Tuesday, April 12, 2011

Imago Theatre and Mask Performance

Contributed by guest blogger of the week, Jonothon Lyons.


As soon as I was out of school the only thing I could think of was getting back in. I had already been considering graduate school a viable option for me and after seven months of relative inactivity in New York, going back to school seemed like the best thing I could possibly do.

The most appealing program I found was the "Lecoq-Based Actor-Created Theater" program at Naropa University. I didn't know who Lecoq was but I liked the sound of actor-created theater and it appeared to have a strong focus on physical movement. As I researched I began to realize that the teachings of Jacques Lecoq were precisely in tune with the kind of work I wanted to become involved in.

Not long after this the audition for Imago came around. As soon as I found out the company was also Lecoq based I knew it was going to be to my liking. It seemed almost fated that while considering an educational program focusing on this specific style of work, I came across an opportunity to experience it through direct application. I ended up working with the company for four years so it feels akin to having been through a graduate program in Lecoq based mask performance, of course with the upside of a reverse tuition situation.

To learn more about Imago's history and see some of their other works please visit their website imagotheatre.com.

When I began my first performances in Frogz I was immediately struck by some major differences of mask work from the traditional acting experiences I had had. One was the total anonymity of the performers. Because everyone is completely costumed head to toe with full masks covering their heads, the group onstage instantly becomes a collective with no focus on any individual performer. Though certain performers will have solos or appear onstage more often, the audience has no way of knowing who's who and so no individual is given credit over another.

Something about traditional acting that always seemed strange to me is the suspension of disbelief about the actor playing the role. Especially with famous actors, the audience is never fully engaged in the character alone, there is always some level of recognition about the specific actor they are watching. With mask performance, there is no way to know which actor is playing the character, so the character stands alone. A performance in this style really depends on talent and craft, there is no getting by on good looks or charming mannerisms.

It was exciting for me to discover this element of mask performance because l no longer  felt like I was tinkering with my own psychology to produce the performance.

Another major difference is the character's relationship to the audience. In most traditional narrative drama there is a firm separation between the audience and the world of the play. In Imago's productions and most mask performance in general it is the complete opposite. The strength of character often depends on how directly the audience is connected. The characters are constantly checking in with the audience, looking directly at them as if the gauge their reaction to any given moment.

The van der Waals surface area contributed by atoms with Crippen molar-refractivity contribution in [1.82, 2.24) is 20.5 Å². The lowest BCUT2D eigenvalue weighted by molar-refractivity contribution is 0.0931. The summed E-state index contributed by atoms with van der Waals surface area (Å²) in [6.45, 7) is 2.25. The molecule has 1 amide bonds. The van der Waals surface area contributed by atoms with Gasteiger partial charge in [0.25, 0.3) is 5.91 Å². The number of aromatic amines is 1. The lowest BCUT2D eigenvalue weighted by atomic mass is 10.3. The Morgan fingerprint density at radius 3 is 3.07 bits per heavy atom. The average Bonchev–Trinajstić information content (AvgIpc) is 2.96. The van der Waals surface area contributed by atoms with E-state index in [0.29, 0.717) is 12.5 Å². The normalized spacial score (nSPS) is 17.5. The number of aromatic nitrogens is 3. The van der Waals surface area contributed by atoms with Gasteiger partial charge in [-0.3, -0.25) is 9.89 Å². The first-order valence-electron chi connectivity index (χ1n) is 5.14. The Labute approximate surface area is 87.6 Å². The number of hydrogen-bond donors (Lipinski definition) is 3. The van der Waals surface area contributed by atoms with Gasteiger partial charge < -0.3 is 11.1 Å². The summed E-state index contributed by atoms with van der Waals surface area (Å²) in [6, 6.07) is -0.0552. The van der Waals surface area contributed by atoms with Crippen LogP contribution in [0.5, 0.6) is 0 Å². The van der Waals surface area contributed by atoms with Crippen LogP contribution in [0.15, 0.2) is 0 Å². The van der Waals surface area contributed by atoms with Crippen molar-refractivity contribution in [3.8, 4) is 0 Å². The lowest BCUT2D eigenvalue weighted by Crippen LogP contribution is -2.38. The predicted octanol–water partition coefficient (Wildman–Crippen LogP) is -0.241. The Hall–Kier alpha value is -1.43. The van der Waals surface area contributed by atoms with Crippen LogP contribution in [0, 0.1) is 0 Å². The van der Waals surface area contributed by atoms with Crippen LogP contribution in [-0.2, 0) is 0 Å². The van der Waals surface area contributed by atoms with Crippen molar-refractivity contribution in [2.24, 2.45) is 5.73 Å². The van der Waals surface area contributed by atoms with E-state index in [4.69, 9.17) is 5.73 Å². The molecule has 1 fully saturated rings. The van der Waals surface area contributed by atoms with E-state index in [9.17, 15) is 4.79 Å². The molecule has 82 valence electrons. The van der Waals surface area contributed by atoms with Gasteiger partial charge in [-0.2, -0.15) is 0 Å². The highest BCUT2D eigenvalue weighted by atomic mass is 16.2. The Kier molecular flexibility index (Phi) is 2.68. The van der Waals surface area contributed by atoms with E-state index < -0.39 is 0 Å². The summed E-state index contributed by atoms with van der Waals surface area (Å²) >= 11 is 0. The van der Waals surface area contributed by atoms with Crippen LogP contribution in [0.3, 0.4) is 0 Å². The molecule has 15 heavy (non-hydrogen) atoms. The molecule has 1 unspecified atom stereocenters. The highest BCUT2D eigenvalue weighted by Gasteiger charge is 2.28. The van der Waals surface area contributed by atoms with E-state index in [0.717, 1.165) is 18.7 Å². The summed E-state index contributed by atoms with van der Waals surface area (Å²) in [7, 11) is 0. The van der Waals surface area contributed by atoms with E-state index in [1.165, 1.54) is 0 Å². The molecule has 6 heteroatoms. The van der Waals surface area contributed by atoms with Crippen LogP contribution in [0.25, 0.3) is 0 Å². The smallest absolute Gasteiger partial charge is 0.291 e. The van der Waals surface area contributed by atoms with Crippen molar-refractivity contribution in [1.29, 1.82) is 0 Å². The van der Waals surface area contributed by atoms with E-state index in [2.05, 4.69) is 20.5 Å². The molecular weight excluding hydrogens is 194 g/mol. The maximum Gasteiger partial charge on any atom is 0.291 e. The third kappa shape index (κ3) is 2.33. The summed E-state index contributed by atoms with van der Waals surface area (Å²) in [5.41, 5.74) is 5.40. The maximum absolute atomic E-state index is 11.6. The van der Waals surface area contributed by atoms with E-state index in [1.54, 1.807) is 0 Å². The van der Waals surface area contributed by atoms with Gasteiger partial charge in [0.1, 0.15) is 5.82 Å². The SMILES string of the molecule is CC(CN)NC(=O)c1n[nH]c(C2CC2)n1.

One of my favorite pieces to perform in Frogz is called orbs. The actors are completely hidden inside these enormous fabric spheres and melt off the front edge of the stage right on top of the front row of seats. The orbs then fan out through the house grabbing programs, rustling hair, and sometimes dragging children across the isles. I love this piece because the actors are as far as possible from the audience visually and yet they are as close as possible to the audience physically.

Another unexpected skill I gained from working with Imago was learning direct object manipulation. There are a few pieces they do entirely under black light with the performers covered head to toe in black velour body suits. We operated giant under sea creatures and flocks of birds and dancing rubbery strings. In a piece called Windbags I had to operate a tiny accordion puppet doing backflips and facing off with a much larger version of itself.

Since the company is known for mask work we always considered ourselves strictly mask performers and even though the shows feature a fair amount of puppetry I never thought of myself as a puppeteer. It wasn't until about a year ago that I realized I had in fact been developing those very skills for four years. I started going out for puppetry auditions and making it through and was delighted to discover another form of theater performance that was movement based with little focus on the individual performer.

Check back in tomorrow for the next post, I'll be focusing on puppetry and object theatre.

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